Definition: to operate a motor vehicle at high speed or so as to create a great deal of engine noise
We now so associate the word vroom with the revving of an engine that for most people it immediately brings to mind images of cars. However, the word has not always been used in an automotive fashion. Back in the 1930s and 1940s it was not uncommon to find vroom (especially when used in triplicate) as a means of describing such disparate other sounds as exploding bombs, airplanes, and, oddly enough, the double bass.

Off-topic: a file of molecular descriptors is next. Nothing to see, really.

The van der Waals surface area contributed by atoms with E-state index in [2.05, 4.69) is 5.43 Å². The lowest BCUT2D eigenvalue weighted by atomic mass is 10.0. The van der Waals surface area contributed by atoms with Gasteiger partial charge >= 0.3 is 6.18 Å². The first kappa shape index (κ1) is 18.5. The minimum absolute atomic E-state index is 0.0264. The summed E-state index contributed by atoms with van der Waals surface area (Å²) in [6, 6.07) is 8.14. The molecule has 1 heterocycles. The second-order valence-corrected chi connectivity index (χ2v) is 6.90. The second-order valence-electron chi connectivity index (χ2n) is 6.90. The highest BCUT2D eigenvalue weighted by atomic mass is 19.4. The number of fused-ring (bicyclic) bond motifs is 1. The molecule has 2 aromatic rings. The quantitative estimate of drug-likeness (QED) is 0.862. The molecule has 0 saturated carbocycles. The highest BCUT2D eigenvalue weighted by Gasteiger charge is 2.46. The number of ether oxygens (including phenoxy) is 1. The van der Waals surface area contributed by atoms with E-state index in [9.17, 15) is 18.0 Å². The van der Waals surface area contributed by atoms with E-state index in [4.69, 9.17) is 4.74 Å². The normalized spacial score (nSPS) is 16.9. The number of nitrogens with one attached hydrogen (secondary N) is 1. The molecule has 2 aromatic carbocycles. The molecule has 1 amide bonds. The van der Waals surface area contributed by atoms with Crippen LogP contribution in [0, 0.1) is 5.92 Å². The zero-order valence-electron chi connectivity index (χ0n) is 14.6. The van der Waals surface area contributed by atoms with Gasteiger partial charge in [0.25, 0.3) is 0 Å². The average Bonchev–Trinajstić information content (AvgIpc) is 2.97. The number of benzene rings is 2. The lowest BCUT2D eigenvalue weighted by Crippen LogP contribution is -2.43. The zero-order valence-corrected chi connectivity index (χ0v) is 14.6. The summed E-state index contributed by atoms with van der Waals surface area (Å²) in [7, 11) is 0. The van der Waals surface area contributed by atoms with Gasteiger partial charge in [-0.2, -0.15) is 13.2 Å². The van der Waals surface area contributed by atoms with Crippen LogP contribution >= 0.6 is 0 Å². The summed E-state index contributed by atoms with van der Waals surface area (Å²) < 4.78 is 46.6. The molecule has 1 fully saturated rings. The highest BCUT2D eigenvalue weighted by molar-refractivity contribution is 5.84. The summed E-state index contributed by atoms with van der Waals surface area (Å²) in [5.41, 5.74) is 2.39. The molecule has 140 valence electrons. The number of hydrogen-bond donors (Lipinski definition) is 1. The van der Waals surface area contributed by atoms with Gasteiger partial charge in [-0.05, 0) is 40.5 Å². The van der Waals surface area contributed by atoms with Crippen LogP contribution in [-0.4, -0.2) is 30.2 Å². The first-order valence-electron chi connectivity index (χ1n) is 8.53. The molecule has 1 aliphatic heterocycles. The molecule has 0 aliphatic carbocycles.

Far back on the road there was the vroom, vroom, vroom! of exploding bombs.
— Liberty (Rye, NY), 10 Feb. 1940
”Vroom! Vroom! Vroom!” The big bass viol vibrated in the darkened school auditorium.
— The Arizona Daily Star (Tucson, AZ), 4 Jan. 1935
….to the trample of iron-shod heels the brow stage shook and the great plane’s vroom-vroom-vroom cut cleanly through the morning freshness.
— Detroit Free Press, 18 Aug. 1935
Since the 1960s the word, which is of imitative origin, has been primarily used to refer to cars that go fast.